Fredericksburg is associated with two eras of U.S. history: that of George Washington and that of the Civil War. Fredericksburg is where George Washington was alleged to have chopped down the cherry tree (in Reverend Weems' apocryphal parable).
Though the Washington tale is the stuff of legend more than fact, there are several actual sites related to his life and times. They include the Mary Washington House (home of the first president's mother), the James Monroe Law Office-Museum (take note of the desk on which the Monroe Doctrine was composed), Kenmore (the beautiful mansion of George Washington's sister, Betty Washington Lewis), the Hugh Mercer Apothecary Shop (a colonial pharmacy open for tours) and the Rising Sun Tavern (a hotbed of revolutionary activity, once owned by Washington's brother, Charles).
During the Civil War, Fredericksburg's position on the Rappahannock River between Richmond, the Confederate capital, and Washington, D.C., the Union capital, made it a crucial battleground. More than 100,000 troops died there before the war was over.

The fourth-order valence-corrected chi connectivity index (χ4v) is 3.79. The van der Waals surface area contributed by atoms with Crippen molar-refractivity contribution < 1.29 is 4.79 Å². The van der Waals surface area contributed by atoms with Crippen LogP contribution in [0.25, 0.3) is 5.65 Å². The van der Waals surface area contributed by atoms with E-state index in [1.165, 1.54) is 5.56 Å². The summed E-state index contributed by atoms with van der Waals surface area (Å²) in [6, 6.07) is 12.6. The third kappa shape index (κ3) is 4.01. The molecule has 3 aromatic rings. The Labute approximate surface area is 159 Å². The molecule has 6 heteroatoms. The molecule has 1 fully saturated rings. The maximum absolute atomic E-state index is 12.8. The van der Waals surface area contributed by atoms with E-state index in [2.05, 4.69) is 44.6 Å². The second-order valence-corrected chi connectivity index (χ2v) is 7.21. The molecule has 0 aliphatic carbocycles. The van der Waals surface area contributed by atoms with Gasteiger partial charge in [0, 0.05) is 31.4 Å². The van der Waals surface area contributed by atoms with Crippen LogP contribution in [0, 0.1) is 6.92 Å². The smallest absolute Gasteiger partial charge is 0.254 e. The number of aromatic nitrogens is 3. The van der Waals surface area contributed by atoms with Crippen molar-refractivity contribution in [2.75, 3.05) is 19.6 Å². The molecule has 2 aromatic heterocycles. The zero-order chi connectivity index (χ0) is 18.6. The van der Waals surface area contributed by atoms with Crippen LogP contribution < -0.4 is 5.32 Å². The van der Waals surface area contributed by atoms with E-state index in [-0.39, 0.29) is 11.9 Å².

Four major engagements took place within a 17-mi/27-km radius of the town: the battles of Fredericksburg, Chancellorsville, the Wilderness and Spotsylvania. The battlefields of all four are part of the Fredericksburg and Spotsylvania National Military Park. You can see the grounds by car, on walking trails or on one of the guided tours that are offered in the summer. There are two visitors centers, one at the Fredericksburg site and one at the Chancellorsville site. The Stonewall Jackson Shrine is at the house where Jackson died after being accidentally shot in the arm by one of his own men at the Battle of Chancellorsville. (The Shrine is in the southeast portion of the park.) Though Jackson was buried in Lexington, Virginia (about 100 mi/160 km southwest), his amputated arm was buried in a country cemetery at Ellwood, just west of the battlefield at Chancellorsville. A small gravestone marks the spot.
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